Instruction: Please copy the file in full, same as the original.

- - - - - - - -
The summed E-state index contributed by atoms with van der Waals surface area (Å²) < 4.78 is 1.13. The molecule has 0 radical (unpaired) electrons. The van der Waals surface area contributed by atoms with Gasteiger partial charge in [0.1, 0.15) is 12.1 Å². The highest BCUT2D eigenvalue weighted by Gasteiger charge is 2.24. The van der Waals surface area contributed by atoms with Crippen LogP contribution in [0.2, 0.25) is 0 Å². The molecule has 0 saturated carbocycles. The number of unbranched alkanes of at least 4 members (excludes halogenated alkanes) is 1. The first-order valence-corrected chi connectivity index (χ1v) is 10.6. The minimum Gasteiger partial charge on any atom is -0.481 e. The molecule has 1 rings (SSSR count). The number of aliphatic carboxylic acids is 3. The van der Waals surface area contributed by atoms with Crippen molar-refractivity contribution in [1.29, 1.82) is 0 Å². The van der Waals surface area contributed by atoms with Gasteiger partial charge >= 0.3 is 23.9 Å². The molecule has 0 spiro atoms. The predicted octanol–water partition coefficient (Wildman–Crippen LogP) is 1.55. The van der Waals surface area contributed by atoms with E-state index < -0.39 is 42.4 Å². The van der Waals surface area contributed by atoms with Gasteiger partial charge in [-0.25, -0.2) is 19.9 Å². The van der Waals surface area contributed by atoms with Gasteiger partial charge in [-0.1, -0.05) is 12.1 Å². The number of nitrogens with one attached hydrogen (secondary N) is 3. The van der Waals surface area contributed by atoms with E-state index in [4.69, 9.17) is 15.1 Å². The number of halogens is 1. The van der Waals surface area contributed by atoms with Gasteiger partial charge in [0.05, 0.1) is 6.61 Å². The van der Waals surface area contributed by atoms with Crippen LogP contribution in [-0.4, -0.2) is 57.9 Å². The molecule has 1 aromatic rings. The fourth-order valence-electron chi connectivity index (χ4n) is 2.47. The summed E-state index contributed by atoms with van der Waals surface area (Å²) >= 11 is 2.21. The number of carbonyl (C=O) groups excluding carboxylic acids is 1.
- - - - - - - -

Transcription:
The summed E-state index contributed by atoms with van der Waals surface area (Å²) < 4.78 is 1.13. The molecule has 0 radical (unpaired) electrons. The van der Waals surface area contributed by atoms with Gasteiger partial charge in [0.1, 0.15) is 12.1 Å². The highest BCUT2D eigenvalue weighted by Gasteiger charge is 2.24. The van der Waals surface area contributed by atoms with Crippen LogP contribution in [0.2, 0.25) is 0 Å². The molecule has 0 saturated carbocycles. The number of unbranched alkanes of at least 4 members (excludes halogenated alkanes) is 1. The first-order valence-corrected chi connectivity index (χ1v) is 10.6. The minimum Gasteiger partial charge on any atom is -0.481 e. The molecule has 1 rings (SSSR count). The number of aliphatic carboxylic acids is 3. The van der Waals surface area contributed by atoms with Crippen molar-refractivity contribution in [1.29, 1.82) is 0 Å². The van der Waals surface area contributed by atoms with Gasteiger partial charge >= 0.3 is 23.9 Å². The molecule has 0 spiro atoms. The predicted octanol–water partition coefficient (Wildman–Crippen LogP) is 1.55. The van der Waals surface area contributed by atoms with E-state index < -0.39 is 42.4 Å². The van der Waals surface area contributed by atoms with Gasteiger partial charge in [-0.25, -0.2) is 19.9 Å². The van der Waals surface area contributed by atoms with Gasteiger partial charge in [-0.1, -0.05) is 12.1 Å². The number of nitrogens with one attached hydrogen (secondary N) is 3. The van der Waals surface area contributed by atoms with E-state index in [4.69, 9.17) is 15.1 Å². The number of halogens is 1. The van der Waals surface area contributed by atoms with Gasteiger partial charge in [0.05, 0.1) is 6.61 Å². The van der Waals surface area contributed by atoms with Crippen LogP contribution in [-0.4, -0.2) is 57.9 Å². The molecule has 1 aromatic rings. The fourth-order valence-electron chi connectivity index (χ4n) is 2.47. The summed E-state index contributed by atoms with van der Waals surface area (Å²) >= 11 is 2.21. The number of carbonyl (C=O) groups excluding carboxylic acids is 1.